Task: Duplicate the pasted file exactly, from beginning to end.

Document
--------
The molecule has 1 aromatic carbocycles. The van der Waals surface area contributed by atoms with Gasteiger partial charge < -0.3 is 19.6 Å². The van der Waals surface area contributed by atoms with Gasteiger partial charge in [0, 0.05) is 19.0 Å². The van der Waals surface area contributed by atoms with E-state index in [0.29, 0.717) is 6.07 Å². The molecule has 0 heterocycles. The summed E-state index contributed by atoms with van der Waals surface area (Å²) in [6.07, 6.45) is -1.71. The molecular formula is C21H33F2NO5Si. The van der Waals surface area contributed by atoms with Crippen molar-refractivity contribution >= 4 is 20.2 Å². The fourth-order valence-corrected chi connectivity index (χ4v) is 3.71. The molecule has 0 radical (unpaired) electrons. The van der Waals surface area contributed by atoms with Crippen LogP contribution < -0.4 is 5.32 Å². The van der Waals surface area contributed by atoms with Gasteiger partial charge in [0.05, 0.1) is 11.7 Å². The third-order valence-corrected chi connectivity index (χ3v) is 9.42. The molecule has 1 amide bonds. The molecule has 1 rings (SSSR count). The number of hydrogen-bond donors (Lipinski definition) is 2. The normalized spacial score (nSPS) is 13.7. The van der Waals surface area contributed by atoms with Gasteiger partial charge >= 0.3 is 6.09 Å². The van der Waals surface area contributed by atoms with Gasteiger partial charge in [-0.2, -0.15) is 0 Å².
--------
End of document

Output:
The molecule has 1 aromatic carbocycles. The van der Waals surface area contributed by atoms with Gasteiger partial charge < -0.3 is 19.6 Å². The van der Waals surface area contributed by atoms with Gasteiger partial charge in [0, 0.05) is 19.0 Å². The van der Waals surface area contributed by atoms with E-state index in [0.29, 0.717) is 6.07 Å². The molecule has 0 heterocycles. The summed E-state index contributed by atoms with van der Waals surface area (Å²) in [6.07, 6.45) is -1.71. The molecular formula is C21H33F2NO5Si. The van der Waals surface area contributed by atoms with Crippen molar-refractivity contribution >= 4 is 20.2 Å². The fourth-order valence-corrected chi connectivity index (χ4v) is 3.71. The molecule has 0 radical (unpaired) electrons. The van der Waals surface area contributed by atoms with Crippen LogP contribution < -0.4 is 5.32 Å². The van der Waals surface area contributed by atoms with Gasteiger partial charge in [0.05, 0.1) is 11.7 Å². The third-order valence-corrected chi connectivity index (χ3v) is 9.42. The molecule has 1 amide bonds. The molecule has 1 rings (SSSR count). The number of hydrogen-bond donors (Lipinski definition) is 2. The normalized spacial score (nSPS) is 13.7. The van der Waals surface area contributed by atoms with Gasteiger partial charge >= 0.3 is 6.09 Å². The van der Waals surface area contributed by atoms with Gasteiger partial charge in [-0.2, -0.15) is 0 Å².